The Vision Statement

Christian education and values for the betterment of society, especially its youth and Christian community.

The Vision of the University has encapsulated the mandate and commitment of the Founders of the University which have been recorded verbatim in the Minutes of the first meeting of the Board of Governors and is extracted as below:

“The role and responsibility of the church is to transform society in a manner that is relevant in today’s context. The process of transformation must come about in such a way that it solves the problems of unemployment among young people, poverty, health, education and development.  The university has come at the right time and should help our people to help themselves.  Our state has a rich potential in nature and the university should help to tap these resources in a proper way.  The university should be rooted in the local culture.”

“The university should help to define the role of the church in this society.  It should serve the people of Meghalaya.  Historically, the church has provided school and higher education in Meghalaya but the university will be the crown of our educational efforts in Meghalaya.  The praxis of faith, grace and scripture is education.”

The Mission Statement

“To contribute to the sustainable development of Meghalaya and Northeast India, by providing knowledge, skills and values that will enable our students to become global citizens, while upholding gender, ethnic and religious equity for all, conserving its bio-cultural heritage and by recognising its Christian legacy and commitment.”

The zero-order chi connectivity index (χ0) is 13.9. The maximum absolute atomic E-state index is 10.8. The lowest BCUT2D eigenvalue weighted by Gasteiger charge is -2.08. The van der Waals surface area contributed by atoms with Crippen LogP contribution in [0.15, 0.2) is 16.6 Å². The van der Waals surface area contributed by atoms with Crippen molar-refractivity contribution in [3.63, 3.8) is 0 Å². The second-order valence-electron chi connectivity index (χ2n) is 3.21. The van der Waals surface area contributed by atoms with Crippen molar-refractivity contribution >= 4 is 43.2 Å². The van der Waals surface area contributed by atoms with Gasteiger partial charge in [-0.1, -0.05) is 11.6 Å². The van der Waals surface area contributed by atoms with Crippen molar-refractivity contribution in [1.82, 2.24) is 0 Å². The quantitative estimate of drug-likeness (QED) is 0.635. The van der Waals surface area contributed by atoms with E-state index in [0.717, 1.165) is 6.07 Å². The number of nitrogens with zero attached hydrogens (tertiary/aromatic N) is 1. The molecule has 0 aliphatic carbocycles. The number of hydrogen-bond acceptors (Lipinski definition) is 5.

Alignment of purpose: Identifying with our constituency​

  • With the Church
  • With the state
  • With our culture

Affirmative action

  • Choice of faculty
  • Access for students
  • Projects, research and activism for social and developmental concerns
  • Partnerships: government, NGOs

Structural and academic aspects

  • Several small centres rather than large monolithic structure
  • Job and entrepreneurship oriented courses
  • Experiential curriculum rather than traditional curriculum
  • Facilitative and supportive learning in a stress-free environment
  • Outcomes versus inputs

Assessment and counselling of incoming students

  • Academic and personal background
  • Assessment of careers knowledge, interests and aptitudes
  • Counselling for course and career choices

Student centred learning

  • Participation in learning
  • Foundation and remedial courses
  • Supplementary learning
  • Proactive counselling centre
  • Individual portfolios

Complementary curriculum

  • English and computer communication
  • Career skills
  • Entrepreneurship
  • Social skills
  • Community skills

Faculty Development

  • Professional responsibility
  • Formative evaluation: self-evaluation is the key ingredient
  • Career development linked to personal and community priorities